Forget about weak explanations for today’s deep political divisions like “the culture of Washington,” gerrymandering...(Tangent: It's less about gerrymandering than about birds of a feather flocking together, or what political demographers call " the big sort," a point which further emphasizes the depth of cultural division. We now return to McAdam and Kloos already in progress:)
...or the rise of cable TV: The civil rights movement, while a victory on many levels, was also the origin of our present morass. It spawned a powerful national “white resistance” countermovement that decisively altered the racial geography of American politics, pushing the national Democratic and Republican parties off center and toward their ideological margins, undermining the centrist policy convergence of the postwar period and setting the parties on the divisive course they remain on today.
Many will blame today’s unprecedented political polarization on recent events, such as the rise of the Tea Party or Obama’s election in 2008, but they will be wrong. The seeds of America’s dysfunction were planted 50 years ago. And the ugly politics of race had everything to do with it.
Delving into the details, Matthew Pulver examines the South's persecution complex and suggests it dates back not just 50 years, but 150:
A sense of persecution has always mingled with the rebellious independence and proud notions of the South’s latent power, the promise that it “will rise again!”That resentment is not just a Southern thing anymore, as this look at the crazy like a fox career of our own Steve King illustrates.
Every major issue is argued in terms of persecution and attack. The racial minority is not the oppressed subaltern but a threat, whether physical or fiscal. Liberatory advances for women and LGBT Americans are assaults upon the family. Religious pluralism and fortifications of the wall between church and state evoke biblical accounts of Christian persecution. Deviations from increasingly neoliberal capitalism are described as authoritarian socialism. Relaxation of military aggression, especially under Obama, is even seen as collusion with the enemy.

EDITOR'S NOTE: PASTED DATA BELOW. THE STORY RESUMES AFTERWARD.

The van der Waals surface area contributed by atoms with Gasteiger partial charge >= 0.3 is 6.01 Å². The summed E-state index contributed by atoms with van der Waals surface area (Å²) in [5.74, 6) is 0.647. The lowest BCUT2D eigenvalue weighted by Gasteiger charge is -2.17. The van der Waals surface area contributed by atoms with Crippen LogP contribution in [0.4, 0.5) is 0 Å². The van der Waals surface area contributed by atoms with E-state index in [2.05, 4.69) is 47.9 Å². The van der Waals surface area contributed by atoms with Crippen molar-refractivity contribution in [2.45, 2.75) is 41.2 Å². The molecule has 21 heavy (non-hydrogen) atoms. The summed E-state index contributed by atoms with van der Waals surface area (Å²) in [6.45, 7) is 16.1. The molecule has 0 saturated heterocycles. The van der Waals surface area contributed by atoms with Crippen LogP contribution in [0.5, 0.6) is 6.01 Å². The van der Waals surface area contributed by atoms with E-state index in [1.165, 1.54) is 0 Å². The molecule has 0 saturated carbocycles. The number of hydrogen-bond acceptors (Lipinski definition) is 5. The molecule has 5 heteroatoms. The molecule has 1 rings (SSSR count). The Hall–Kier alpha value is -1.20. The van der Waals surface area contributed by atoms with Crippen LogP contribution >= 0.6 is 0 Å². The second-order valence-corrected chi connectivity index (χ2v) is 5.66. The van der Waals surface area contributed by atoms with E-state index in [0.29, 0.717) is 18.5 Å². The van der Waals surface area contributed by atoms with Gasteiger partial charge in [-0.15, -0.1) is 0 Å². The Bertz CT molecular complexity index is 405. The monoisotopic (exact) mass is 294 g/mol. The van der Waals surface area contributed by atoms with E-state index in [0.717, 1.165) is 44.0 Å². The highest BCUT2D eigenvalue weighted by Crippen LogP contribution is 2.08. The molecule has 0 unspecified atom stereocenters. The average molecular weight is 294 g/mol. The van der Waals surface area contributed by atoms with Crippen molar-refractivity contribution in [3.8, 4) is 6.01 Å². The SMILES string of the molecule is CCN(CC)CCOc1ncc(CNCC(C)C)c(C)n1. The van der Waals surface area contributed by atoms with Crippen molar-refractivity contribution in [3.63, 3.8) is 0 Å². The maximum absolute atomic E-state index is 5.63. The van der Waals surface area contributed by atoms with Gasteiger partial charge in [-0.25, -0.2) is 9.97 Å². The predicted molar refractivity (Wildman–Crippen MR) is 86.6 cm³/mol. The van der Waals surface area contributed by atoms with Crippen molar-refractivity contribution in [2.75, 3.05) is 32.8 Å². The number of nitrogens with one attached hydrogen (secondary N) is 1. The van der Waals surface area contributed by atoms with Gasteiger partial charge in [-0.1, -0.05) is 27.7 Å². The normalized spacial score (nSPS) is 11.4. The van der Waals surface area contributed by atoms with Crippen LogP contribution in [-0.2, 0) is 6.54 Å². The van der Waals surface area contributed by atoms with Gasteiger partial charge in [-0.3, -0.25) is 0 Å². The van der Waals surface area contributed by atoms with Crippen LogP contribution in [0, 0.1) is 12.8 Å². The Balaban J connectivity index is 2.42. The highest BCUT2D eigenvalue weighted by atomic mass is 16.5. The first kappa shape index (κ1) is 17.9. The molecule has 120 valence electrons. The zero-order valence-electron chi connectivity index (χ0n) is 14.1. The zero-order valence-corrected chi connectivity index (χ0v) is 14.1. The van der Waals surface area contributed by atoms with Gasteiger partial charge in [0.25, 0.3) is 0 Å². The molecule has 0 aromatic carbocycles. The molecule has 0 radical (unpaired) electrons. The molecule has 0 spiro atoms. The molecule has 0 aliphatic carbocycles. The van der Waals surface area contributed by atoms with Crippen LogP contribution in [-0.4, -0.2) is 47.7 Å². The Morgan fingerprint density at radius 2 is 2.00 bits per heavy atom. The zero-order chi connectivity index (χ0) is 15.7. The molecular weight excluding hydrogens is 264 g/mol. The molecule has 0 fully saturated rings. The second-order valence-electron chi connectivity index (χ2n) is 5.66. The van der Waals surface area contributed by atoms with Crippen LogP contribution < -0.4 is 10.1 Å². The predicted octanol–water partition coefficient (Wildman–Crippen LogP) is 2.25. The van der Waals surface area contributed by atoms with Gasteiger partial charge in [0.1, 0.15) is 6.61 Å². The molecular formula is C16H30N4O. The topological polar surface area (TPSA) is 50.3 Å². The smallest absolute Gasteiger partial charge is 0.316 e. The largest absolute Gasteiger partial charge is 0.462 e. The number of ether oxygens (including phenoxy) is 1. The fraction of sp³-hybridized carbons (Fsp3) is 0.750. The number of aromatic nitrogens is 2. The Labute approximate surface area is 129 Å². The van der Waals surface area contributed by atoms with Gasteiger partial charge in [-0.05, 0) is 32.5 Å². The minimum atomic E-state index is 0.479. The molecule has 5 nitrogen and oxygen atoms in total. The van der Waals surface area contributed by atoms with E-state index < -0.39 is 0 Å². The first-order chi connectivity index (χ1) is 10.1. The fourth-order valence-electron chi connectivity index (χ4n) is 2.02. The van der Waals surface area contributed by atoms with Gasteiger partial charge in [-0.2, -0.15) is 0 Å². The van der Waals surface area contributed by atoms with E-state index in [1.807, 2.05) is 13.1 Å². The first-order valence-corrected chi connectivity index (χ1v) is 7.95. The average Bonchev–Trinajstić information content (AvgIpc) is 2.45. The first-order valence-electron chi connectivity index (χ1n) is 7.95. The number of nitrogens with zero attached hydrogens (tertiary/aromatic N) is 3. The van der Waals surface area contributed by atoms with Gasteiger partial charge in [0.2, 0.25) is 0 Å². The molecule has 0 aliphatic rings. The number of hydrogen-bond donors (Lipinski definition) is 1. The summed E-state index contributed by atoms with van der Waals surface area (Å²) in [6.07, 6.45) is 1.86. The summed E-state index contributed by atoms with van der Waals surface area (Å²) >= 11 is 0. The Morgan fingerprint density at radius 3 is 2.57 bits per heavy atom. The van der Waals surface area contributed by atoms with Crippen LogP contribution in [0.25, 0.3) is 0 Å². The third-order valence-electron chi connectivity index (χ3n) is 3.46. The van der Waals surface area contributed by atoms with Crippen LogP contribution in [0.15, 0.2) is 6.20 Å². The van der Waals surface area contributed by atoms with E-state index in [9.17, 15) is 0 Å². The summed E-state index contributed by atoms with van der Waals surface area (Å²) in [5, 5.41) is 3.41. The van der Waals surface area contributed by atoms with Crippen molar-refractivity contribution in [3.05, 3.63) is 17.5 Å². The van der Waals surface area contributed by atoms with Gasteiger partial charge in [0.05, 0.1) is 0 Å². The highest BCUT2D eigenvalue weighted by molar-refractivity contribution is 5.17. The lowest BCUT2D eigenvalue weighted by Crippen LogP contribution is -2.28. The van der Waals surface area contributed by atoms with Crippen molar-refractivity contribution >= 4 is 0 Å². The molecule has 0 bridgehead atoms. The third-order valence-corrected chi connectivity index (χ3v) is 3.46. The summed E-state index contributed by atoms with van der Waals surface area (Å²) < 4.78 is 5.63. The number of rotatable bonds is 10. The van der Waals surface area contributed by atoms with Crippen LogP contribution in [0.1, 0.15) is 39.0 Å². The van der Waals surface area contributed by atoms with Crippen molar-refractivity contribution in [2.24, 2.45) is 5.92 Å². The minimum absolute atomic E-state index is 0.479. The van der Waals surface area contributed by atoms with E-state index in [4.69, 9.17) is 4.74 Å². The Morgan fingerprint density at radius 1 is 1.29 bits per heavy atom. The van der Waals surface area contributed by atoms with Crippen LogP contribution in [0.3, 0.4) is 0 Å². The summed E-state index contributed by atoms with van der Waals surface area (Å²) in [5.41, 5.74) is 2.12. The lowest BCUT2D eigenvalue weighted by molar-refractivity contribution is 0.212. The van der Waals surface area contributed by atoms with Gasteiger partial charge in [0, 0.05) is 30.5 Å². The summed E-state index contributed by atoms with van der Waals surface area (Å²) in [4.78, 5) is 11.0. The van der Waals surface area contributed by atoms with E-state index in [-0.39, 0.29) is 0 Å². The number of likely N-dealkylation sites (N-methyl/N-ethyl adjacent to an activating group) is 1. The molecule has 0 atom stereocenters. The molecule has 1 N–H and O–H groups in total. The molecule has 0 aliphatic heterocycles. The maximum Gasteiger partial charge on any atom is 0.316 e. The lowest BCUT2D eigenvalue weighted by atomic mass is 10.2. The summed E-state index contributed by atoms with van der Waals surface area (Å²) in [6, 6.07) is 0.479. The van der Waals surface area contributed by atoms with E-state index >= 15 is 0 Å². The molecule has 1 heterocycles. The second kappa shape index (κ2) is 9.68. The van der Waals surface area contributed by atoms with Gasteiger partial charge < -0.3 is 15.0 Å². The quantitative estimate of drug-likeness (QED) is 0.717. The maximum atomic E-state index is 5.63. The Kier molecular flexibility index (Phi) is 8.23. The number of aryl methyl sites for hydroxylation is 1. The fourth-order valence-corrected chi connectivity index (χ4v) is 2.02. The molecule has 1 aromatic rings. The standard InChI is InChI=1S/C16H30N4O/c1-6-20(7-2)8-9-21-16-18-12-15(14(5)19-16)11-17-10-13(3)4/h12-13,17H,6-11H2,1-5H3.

There is a problem, though, for the GOP in the 2014 and subsequent elections: Once the Fort Sumter-like salvo of superlatives and hyperbole is launched, it is likely impossible to quiet the fear and anger of the party’s base.
But no one here is a racist, right? Isn't it just about defending the "homeland"? Umm...
Hitler wanted to create an identity that went beyond language and culture. He wanted to invent a "German race," and have Germany be that race's "homeland," all so he could sell to the German people their own racial superiority and use that to justify exterminating others.
So, in 1934, at the Nazi party's big coming-out event, the famous Nuremberg rally, Nazis introduced the term "homeland."
Prior to that, they'd always referred to Germany as "the Fatherland" or "the Motherland" or "our nation."
But Hitler and his think-tank wanted Germans to think of themselves with what he and Goebbels viewed as the semi-tribal passion that the Zionists had for Israel.
So, in that most famous 1934 Nazi rally's opening speech, Rudolph Hess, Hitler's deputy Fuhrer, said that, "Thanks to [Hitler's] leadership, Germany will become the homeland. Homeland for all Germans in the world."
So I'm not the only one who's always been a little creeped out by that word.